Stetson University

Melissa Gibbs

Associate Professor of Biology; Director of the Aquatic and Marine Biology Program

Melissa Gibbs has been interested in marine biology since watching a National Geographic special on deep-sea hydrothermal vents when she was 13. Her bachelor's and master's degrees were earned on the central California coast, where she focused on deep-sea fish sensory systems. She attended the University of Delaware for her Ph.D., where she studied the visual systems of goldfish, and followed that with a post-doc position studying the lateral line system in fish and amphibians at the Scripps Institution of Oceanography. Since arriving at Stetson, Gibbs has focused her research interests on spring fish ecology, particularly the biology and impacts of a non-native armored catfish.

Most students in Gibbs' lab study some aspect of catfish biology, or the effects of toxins (drugs or environmental chemicals) on amphibian development. In addition to teaching and research, Gibbs directs the aquatic and marine biology program and curate the Stetson University Natural History Museum.

Education

  • Ph.D., neurobiology, University of Delaware, 1997
  • M.S., marine science, San Jose State University's Moss Landing Marine Labs, 1991
  • B.A., biology, University of California, Santa Cruz, 1988

Course Topics

  • Aquatic and Marine Biology for non-majors
  • Introductory Biology 2
  • Marine Vertebrate Biology
  • Oceanography
  • Developmental Biology

Research Interests

  • Spring fish ecology (Blue Spring State Park)
  • Armored Catfish (reproduction, diet, population dynamics, age and growth, nutrient loading)
  • Amphibian developmental biology

Publications

  • Gibbs, M., *Kurth, B., *Bridges, C. (submitted) "Age and Growth Patterns in Pterygoplichthys disjunctivus in Volusia Blue Spring Florida." Journal of Fish Biology.
  • Gibbs, M., *Futral, T., *Mallinger, M., *Martin, D. and M. Ross. 2010. "Disturbance of the Florida Manatee by an Invasive Catfish." Southeastern Naturalist. 9(4):635-648.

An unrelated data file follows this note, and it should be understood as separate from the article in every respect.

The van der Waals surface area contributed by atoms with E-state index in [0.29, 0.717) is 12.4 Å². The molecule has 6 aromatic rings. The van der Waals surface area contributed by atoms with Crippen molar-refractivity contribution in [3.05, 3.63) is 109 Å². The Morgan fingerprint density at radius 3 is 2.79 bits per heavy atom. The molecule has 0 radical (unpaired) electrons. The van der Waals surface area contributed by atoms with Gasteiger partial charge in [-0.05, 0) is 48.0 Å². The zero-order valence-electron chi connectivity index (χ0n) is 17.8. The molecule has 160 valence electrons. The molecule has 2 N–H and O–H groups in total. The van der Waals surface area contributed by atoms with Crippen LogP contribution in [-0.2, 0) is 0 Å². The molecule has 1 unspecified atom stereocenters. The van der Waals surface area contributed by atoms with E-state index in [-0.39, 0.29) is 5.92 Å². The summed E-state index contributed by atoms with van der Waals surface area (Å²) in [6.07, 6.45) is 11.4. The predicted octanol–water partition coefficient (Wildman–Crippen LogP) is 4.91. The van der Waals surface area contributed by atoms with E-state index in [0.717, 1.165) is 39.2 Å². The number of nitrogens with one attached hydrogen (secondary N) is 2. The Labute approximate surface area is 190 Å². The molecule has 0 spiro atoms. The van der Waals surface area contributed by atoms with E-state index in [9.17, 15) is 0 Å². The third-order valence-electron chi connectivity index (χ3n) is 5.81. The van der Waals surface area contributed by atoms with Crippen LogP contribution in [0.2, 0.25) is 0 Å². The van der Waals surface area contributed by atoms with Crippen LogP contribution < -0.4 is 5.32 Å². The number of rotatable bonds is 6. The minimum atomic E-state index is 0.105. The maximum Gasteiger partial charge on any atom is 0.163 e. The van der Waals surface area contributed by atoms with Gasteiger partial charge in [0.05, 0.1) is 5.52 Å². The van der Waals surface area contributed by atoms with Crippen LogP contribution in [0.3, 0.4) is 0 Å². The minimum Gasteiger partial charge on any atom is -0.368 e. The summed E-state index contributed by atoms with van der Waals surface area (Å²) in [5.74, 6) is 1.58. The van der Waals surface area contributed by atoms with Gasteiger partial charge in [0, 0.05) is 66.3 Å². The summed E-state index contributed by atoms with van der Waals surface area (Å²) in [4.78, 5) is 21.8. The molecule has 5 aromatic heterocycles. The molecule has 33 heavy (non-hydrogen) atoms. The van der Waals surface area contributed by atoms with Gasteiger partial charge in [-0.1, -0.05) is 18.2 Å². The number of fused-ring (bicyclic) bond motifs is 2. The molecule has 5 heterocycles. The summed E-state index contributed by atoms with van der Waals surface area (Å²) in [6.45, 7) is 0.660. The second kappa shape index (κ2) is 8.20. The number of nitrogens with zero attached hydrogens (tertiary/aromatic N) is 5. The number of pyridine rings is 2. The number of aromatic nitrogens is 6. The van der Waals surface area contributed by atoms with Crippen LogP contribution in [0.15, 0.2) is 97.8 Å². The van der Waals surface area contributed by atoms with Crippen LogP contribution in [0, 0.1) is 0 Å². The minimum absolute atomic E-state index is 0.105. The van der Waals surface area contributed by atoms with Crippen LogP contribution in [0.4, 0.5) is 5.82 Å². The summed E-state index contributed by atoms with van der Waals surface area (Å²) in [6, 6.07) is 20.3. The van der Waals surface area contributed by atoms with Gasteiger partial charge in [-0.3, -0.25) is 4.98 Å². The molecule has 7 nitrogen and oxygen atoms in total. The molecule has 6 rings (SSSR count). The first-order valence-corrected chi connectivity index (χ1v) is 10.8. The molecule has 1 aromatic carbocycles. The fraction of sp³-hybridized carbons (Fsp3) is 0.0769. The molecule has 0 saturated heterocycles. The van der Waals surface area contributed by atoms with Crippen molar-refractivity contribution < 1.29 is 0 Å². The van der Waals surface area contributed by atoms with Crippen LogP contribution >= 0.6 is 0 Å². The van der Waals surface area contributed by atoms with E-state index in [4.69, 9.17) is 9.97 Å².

• Work, K., Gibbs, M., *Peters, B. and L. *French. 2010. "Fish Assemblage Variability in a Florida Spring." Southeastern Naturalist, 9(4):649-672.
  • Gibbs, M.A., *Shields, J.H., *Lock, D.W., *Talmadge, K.L. and T.M. Farrell (2008) Reproduction in the exotic catfish, Pterygoplichthys disjunctivus, in Volusia Blue Springs, Florida. J. Fish Biology, 73:1562-1572.
  • Gibbs, M.A. (2004) "Lateral line receptors: Where do they come from developmentally and where is our research going?" Brain Behavior and Evolution 64:163-181.
  • Gibbs, M.A. and R.G. Northcutt (2004) "Retinoic acid repatterns axolotl lateral line receptors." International Journal of Developmental Biology. 48:63-66.
  • Gibbs, M.A. and R.G. Northcutt (2004) "Development of the lateral line system in the Shovelnose Sturgeon." Brain, Behavior and Evolution 64:70-84.
  • Gibbs, M.A. (2003) A Practical Guide to Developmental Biology. Oxford University Press.
  • Gibbs, M.A. (1999) "Lateral line morphology and cranial osteology of the Rubynose Brotula, Cataetyx rubrirostris." Journal of Morphology, 241:265-274.
  • Gibbs, M.A. and D.P.M. Northmore (1998) "Spectral sensitivity of the goldfish torus longitudinalis." Visual Neuroscience, 15:859-865.
  • Gibbs, M.A. (1997) "The role of torus longitudinalis in processing luminance information in the goldfish visual system." Doctoral Dissertation, University of Delaware.
  • Gibbs, M.A. and D.P. M. Northmore (1996) "The role of torus longitudinalis in equilibrium orientation measured with the dorsal light reflex." Brain Behavior and Evolution. 48:115-120.
  • Gibbs, M.A. (1991) "The olfactory organs of mesopelagic fishes: Their morphology and possible role in mate location." Master's Thesis. San Jose State University.
  • Gibbs, M.A. (1991) "Notes on the distribution and morphology of the Rubynose Brotula (Cataetyx rubrirostris) off Central California." California Fish and Game, 77:149-152.

(*indicates student author)

Melissa Gibbs

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